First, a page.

Halim Flower’s ability to leave prison with a commuted sentence in the adjoining story serves as a backdrop to D.C. Council member Charles Allen’s amendment to have sentence reduction for youth violent offenders raised for consideration up to the age of 24 based on good behavior and showing remorse.
Allen, who chairs the Committee on the Judiciary and Public Safety, has submitted an amendment to the Incarceration Reduction Amendment Act of 2016 that passed as a part of fellow Council member Kenyan McDuffie’s Comprehensive Youth Justice Amendment Act of 2016 that took effect in April 2017. His amendment would raise the age to before 24, noting that offenders eligible for sentence reduction would have committed their offenses as juveniles, served 20 years in prison and not come up for parole.
Allen said eligible offenders will make their case for sentence reduction in front of a D.C. judge and will have to meet a high bar for resentencing and prove they aren’t a risk to others.
“Judges have a very high threshold for granting this type of release,” he said. “It’s not enough to say you’re sorry for committing the offense.”
The council member said 17 individuals have had their sentences reheard and none of them have gone back to prison.
Allen also based his efforts on the widely accepted science that says teenagers and young adults’ brains are still maturing and are prone to making questionable decisions.
“There has been research that proves that the brain is still in formation up to 26 years old,” he said. “Some of us did something stupid in our early years. It is reasonable to assume that a person who has been locked up for a life sentence at 18 looks at life differently when 40.”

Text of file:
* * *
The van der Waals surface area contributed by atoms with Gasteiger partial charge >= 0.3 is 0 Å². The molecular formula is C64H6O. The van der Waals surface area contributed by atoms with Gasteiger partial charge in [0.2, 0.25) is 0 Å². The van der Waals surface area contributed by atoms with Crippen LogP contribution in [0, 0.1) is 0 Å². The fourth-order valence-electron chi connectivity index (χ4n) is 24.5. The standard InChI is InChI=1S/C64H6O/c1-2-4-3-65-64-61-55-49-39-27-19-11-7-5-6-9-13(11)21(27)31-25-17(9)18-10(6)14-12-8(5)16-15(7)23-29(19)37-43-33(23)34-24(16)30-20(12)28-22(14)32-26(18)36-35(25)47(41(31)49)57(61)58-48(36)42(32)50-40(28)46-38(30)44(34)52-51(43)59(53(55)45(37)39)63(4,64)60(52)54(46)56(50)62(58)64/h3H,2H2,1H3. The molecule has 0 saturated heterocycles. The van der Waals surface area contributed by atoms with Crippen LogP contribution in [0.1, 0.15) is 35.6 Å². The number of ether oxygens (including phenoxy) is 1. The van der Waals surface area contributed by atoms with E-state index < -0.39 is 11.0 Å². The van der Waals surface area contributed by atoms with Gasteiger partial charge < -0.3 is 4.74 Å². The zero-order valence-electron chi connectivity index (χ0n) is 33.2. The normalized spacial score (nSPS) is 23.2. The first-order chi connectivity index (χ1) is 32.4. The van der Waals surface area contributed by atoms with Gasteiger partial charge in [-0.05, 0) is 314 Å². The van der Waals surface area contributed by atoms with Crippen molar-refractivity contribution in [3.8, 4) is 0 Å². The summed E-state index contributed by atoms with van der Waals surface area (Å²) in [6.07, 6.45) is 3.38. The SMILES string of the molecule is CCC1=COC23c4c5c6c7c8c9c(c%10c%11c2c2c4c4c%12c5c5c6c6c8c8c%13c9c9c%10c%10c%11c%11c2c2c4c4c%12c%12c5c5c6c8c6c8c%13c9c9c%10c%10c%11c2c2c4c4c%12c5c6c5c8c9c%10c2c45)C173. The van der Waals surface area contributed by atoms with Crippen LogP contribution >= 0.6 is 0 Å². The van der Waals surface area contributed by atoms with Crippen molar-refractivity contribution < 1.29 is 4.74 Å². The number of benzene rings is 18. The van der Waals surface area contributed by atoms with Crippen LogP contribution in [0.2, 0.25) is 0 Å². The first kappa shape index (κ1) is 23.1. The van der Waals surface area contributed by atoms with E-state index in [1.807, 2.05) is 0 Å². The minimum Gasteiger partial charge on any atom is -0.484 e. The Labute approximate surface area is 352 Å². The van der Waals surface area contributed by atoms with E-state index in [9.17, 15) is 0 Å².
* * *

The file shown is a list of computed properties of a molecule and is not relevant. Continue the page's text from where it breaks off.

D.C. Attorney General Karl A. Racine supports Allen’s efforts, saying the compelling nature of the brain science justifies revisiting an offender’s sentence and other states are considering that too.
However, U.S. Attorney for the District of Columbia Jessie L. Liu strongly opposes Allen’s amendment, saying that it doesn’t consider the experiences of victims.
“The proposed legislation re-victimizes victims who have suffered and continue to suffer,” Liu said in a statement, noting that 67 percent of violent offenders re-offend within three years of release and the Federal Bureau of Prisons data suggests that 1 in 3 of the types of violent criminals would be eligible for early release “back into the community while the District is experiencing staggering number of homicides and other violent crimes.”
Allen said his amendment and the bill addresses victims’ concerns.
“The bill allows the victims and victims’ families a say in this process,” he said. “Some victims support the criminal offender, some don’t. But the victims do have a strong voice.”